No one can say that Scream Factory isn’t a sequel-friend­ly com­pa­ny. They’ve often released the sequels to famous hor­ror films even if they don’t have the orig­i­nal film in their cat­a­log: for exam­ple, they did a nice spe­cial edi­tion of Phantasm II and did stand­alone spe­cial edi­tions for Halloween II and III long before they did their com­plete Halloween col­lec­tion set. They recent­ly turned their atten­tion to the Candyman fran­chise with a blu-ray of Candyman: Farewell To The Flesh and the results fit in nice­ly alongside their sequel CanFTTF-blureper­toire.

The trans­fer offers a solid rep­re­sen­ta­tion of a moody, often dim­ly-lit film, with the high-def­i­n­i­tion video bring­ing a lit­tle added oom­ph to col­ors and details along the way. Two stereo mix­es are offered here, the orig­i­nal 2.0 ver­sion and a 5.1 remix. Both are pre­sent­ed in loss­less form. The 5.1 remix was lis­tened to for this review and it offers a nice­ly immer­sive sound­scape that uses Philip Glass’s evoca­tive musi­cal score to excel­lent effect.

Scream Factory also includes a few worth­while extras for series fans. The first is a com­men­tary track car­ried over from an ear­lier DVD ver­sion of the film. It’s a solo track with direc­tor Bill Condon and he offers an infor­mal yet infor­ma­tive stream of chat that mix­es an overview of the film with some scene-speci­fic bits. He admits he did this sequel to get out of “movie jail” after an unsuc­cess­ful debut but also talks about the nar­ra­tive ele­ments that made it worth­while, includ­ing some inter­est­ing thoughts on how the script com­ments on America’s “orig­i­nal sin” of slav­ery.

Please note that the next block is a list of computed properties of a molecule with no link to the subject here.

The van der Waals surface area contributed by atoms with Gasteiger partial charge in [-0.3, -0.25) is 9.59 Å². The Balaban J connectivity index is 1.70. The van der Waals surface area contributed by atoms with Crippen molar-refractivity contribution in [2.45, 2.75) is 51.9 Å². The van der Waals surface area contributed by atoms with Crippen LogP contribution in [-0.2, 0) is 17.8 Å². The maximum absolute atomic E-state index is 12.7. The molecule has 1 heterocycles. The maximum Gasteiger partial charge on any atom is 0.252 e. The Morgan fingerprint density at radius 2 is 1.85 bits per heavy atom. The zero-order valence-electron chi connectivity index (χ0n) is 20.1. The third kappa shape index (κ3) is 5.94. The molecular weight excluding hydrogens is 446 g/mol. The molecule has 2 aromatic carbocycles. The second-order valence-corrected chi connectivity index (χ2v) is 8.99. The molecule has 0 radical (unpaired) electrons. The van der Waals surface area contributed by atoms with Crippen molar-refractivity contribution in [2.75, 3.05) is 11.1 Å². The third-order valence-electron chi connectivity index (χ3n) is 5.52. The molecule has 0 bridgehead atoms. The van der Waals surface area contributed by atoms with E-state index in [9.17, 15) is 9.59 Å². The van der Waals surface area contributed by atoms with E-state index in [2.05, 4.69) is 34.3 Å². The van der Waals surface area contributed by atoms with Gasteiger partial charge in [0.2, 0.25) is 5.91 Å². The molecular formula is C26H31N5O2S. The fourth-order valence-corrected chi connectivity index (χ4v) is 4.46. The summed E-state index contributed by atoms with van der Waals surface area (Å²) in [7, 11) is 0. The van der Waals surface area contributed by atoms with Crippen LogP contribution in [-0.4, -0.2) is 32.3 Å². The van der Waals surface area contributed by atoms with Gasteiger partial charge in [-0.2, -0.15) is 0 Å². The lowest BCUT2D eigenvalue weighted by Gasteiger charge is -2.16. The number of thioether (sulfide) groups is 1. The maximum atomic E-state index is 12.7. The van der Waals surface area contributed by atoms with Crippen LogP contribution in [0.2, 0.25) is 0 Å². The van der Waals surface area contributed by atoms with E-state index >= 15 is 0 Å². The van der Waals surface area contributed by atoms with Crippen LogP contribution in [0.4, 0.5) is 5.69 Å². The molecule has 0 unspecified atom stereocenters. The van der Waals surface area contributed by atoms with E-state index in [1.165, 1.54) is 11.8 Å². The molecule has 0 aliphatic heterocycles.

CanFTTF-04Condon also dis­cuss­es his cast mem­bers, Glass’s unique approach to film scor­ing and some unique thoughts on how the film’s social themes com­pli­cate the audience’s respon­se to its hor­ror ele­ments. All in all, it’s a thought­ful chat and one that offers some worth­while mate­ri­al to the film’s fans.

Scream Factory also pro­duced two new fea­turettes for the disc. The first is “Candyman Legacy,” a 26-min­ute chat with star Tony Todd. He is both intel­li­gent and inci­sive as he dis­cuss­es all three Candyman films, mak­ing a case for the series as a goth­ic love sto­ry. Fans of the first film will be fas­ci­nat­ed by tales of Bernard Rose’s unique direc­to­ri­al meth­ods and how Todd used the Phantom Of The Opera as a mod­el for his per­for­mance. He also dis­cuss­es Night Of The Living Dead and offers an amus­ing com­ment about the Final Destination series.

CanFTTF-05The oth­er inter­view is enti­tled “Down Memory Lane” and offers just under eleven min­utes with actress Veronica Cartwright. Despite the brief run­ning time, she cov­ers a lot: she reveals how work­ing on a t.v. movie with Condon led to her Candyman role, dis­cuss­es the chal­lenges of her character’s death scene and even touch­es on Alien and Invasion Of The Body Snatchers. Elsewhere, the disc is round­ed out with a the­atri­cal trail­er done in a roller­coast­er style and a “More From Scream Factory” trail­er col­lec­tion that includes spots for Phantom Of The Opera (1989 ver­sion), Dolls and Squirm.

All in all, this disc of Candyman: Farewell To The Flesh shows that Scream Factory con­tin­ues to car­ry the torch for hor­ror sequels, deliv­er­ing a fine lit­tle pack­age for fans of the series.

To read Schlockmania’s film review of Candyman: Farewell To The Flesh, click here.